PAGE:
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  • Writer's pictureErwin Oliva

What You Didn't Know About Facial Redness

Updated: Mar 9, 2021

When it comes to your complexion, seeing red is not always a good thing—especially if you have sensitive skin that reacts from the slightest triggers. While facial redness is one of the most common skin issues to deal with, the whys and hows behind it are often a mystery. So here are some facts about redness to keep in mind the next time your skin is looking flushed.

Redness comes in different forms. Redness occurs when blood rushes to the surface of your skin and is commonly associated with sensitive or highly reactive skin. But flushing can also be caused by a number of reasons—from sunburn and extreme weather to allergies and rosacea, Rosacea and eczema are both genetic conditions, which can be treated with topical prescription medications.

Your skin care products and routine may also be to blame. Not all skin care products are created equal, and some ingredients in your beauty products may be doing your skin more harm than good. Redness can be caused by skin irritation or an allergic reaction from a certain ingredient in a product. Your daily regimen may also be the reason your skin is turning red or feeling extra sensitive. While cleansing and peels are a must for glowing skin, things can easily take a turn when it’s overdone or when using the wrong formula or ingredients for your skin type. Think weakened skin barrier and dry, inflamed complexion. For deep cleansing without the irritation, try a gentler formula...

Diet and lifestyle can also be a trigger. Long nights, poor diet and stress don’t only take a toll on your overall health, they’re also bad news for your skin. Avoid spicy foods, alcohol, hot tea or coffee, citrus and tomatoes, as these are known to trigger and worsen redness. Temperature changes can also affect your skin, so skip the sauna and exercising outdoors if you’re trying to lessen the flushing.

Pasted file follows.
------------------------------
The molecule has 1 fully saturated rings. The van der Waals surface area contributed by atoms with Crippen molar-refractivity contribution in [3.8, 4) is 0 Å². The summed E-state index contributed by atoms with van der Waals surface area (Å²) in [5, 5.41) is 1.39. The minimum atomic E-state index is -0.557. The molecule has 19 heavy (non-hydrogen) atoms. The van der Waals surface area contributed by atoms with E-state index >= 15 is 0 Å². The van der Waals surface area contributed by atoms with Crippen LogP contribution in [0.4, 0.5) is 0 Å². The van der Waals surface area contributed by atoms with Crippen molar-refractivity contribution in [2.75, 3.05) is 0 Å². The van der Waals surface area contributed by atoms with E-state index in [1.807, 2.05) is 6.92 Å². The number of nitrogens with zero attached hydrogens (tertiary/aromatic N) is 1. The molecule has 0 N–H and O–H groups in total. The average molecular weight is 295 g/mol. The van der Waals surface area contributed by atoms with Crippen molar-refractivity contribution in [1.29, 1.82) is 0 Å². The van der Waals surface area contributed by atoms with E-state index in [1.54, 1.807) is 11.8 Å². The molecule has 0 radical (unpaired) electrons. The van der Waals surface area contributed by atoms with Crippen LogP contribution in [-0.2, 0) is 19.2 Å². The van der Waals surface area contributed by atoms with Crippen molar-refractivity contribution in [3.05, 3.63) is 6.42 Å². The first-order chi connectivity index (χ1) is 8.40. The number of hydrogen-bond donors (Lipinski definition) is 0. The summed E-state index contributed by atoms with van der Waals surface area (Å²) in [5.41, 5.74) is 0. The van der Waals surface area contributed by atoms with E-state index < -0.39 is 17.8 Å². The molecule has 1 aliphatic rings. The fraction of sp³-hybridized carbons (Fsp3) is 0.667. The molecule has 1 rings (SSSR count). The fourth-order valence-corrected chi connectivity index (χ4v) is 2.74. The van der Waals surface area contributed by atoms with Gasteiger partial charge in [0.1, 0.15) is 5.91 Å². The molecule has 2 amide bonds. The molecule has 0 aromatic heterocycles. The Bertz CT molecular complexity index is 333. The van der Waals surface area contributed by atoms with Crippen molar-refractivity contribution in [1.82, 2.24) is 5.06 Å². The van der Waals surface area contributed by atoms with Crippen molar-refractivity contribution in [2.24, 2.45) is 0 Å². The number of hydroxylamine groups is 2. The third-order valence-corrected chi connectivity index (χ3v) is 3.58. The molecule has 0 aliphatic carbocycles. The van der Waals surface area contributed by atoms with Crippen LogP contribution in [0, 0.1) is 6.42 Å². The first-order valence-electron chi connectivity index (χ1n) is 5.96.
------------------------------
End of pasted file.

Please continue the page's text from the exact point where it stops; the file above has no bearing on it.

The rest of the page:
Redness can look different on different shades of skin. “I am a BIPOC dermatologist (of Hispanic and Middle Eastern descent), who treats a large, diverse population, so I have noticed that redness can present differently in different population types,” explains Anna H. Chacon, MD, a board-certified dermatologist in Weston Fla. “In fairer skin types, it may be more predominant, and the skin might look more reddish pink. In darker skin types, redness or inflammation may sometimes present with more purplish or hyperpigmented tones,” she says. Eczema, for example, is often described as dry and itchy red patches on lighter skin. On skin of color, it can appear ashen, brown or grayish, instead. When identifying what causes redness on skin of color, look out for other symptoms like swelling, warmth, itching and time frame for the condition.

Over-the-counter products can help calm redness. Although we’d love to get our hands on a product that fixes all our redness concerns, different skin types don’t always respond to treatment the same way. That said, there are certain ingredients and formulas to look for to lessen flushing and discoloration. Niacinamide, aloe vera, green tea, azelaic acid and arnica are all helpful to decrease redness. When it comes to formulas, your best bets are oil-free and water-based skin care products. Furthermore, it’s best to steer clear of products that contain alcohol, fragrance and other abrasive ingredients. You’d also want to give your skin a break from using retinol products if it causes dryness, flushing and itching.

Know when it’s time to talk to your doctor. If your skin remains flushed even after trying topical treatments and making changes in your daily activities and skin care routine, then it’s time to seek the advice of your doctor. Particularly, if the skin discoloration also comes with other symptoms. It’s best to seek help and further guidance from a medical professional when your dermatologic condition is significantly impacting your quality of life, or if you just need or want more information.

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